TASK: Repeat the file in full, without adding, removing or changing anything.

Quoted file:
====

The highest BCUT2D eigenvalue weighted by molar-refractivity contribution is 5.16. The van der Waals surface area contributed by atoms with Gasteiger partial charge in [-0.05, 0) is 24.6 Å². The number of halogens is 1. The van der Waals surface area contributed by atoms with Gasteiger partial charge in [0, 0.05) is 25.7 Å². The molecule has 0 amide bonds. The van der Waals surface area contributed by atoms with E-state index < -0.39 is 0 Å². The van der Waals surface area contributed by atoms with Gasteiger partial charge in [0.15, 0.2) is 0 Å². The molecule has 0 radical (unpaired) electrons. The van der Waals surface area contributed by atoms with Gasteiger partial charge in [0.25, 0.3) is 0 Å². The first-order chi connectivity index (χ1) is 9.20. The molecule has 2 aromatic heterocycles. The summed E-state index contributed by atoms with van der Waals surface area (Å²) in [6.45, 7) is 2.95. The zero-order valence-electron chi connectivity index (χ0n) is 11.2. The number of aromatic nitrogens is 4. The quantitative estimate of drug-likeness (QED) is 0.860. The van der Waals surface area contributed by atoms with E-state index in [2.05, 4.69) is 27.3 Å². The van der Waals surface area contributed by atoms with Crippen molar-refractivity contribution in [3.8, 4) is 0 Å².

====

The highest BCUT2D eigenvalue weighted by molar-refractivity contribution is 5.16. The van der Waals surface area contributed by atoms with Gasteiger partial charge in [-0.05, 0) is 24.6 Å². The number of halogens is 1. The van der Waals surface area contributed by atoms with Gasteiger partial charge in [0, 0.05) is 25.7 Å². The molecule has 0 amide bonds. The van der Waals surface area contributed by atoms with E-state index < -0.39 is 0 Å². The van der Waals surface area contributed by atoms with Gasteiger partial charge in [0.15, 0.2) is 0 Å². The molecule has 0 radical (unpaired) electrons. The van der Waals surface area contributed by atoms with Gasteiger partial charge in [0.25, 0.3) is 0 Å². The first-order chi connectivity index (χ1) is 9.20. The molecule has 2 aromatic heterocycles. The summed E-state index contributed by atoms with van der Waals surface area (Å²) in [6.45, 7) is 2.95. The zero-order valence-electron chi connectivity index (χ0n) is 11.2. The number of aromatic nitrogens is 4. The quantitative estimate of drug-likeness (QED) is 0.860. The van der Waals surface area contributed by atoms with E-state index in [2.05, 4.69) is 27.3 Å². The van der Waals surface area contributed by atoms with Crippen molar-refractivity contribution in [3.8, 4) is 0 Å².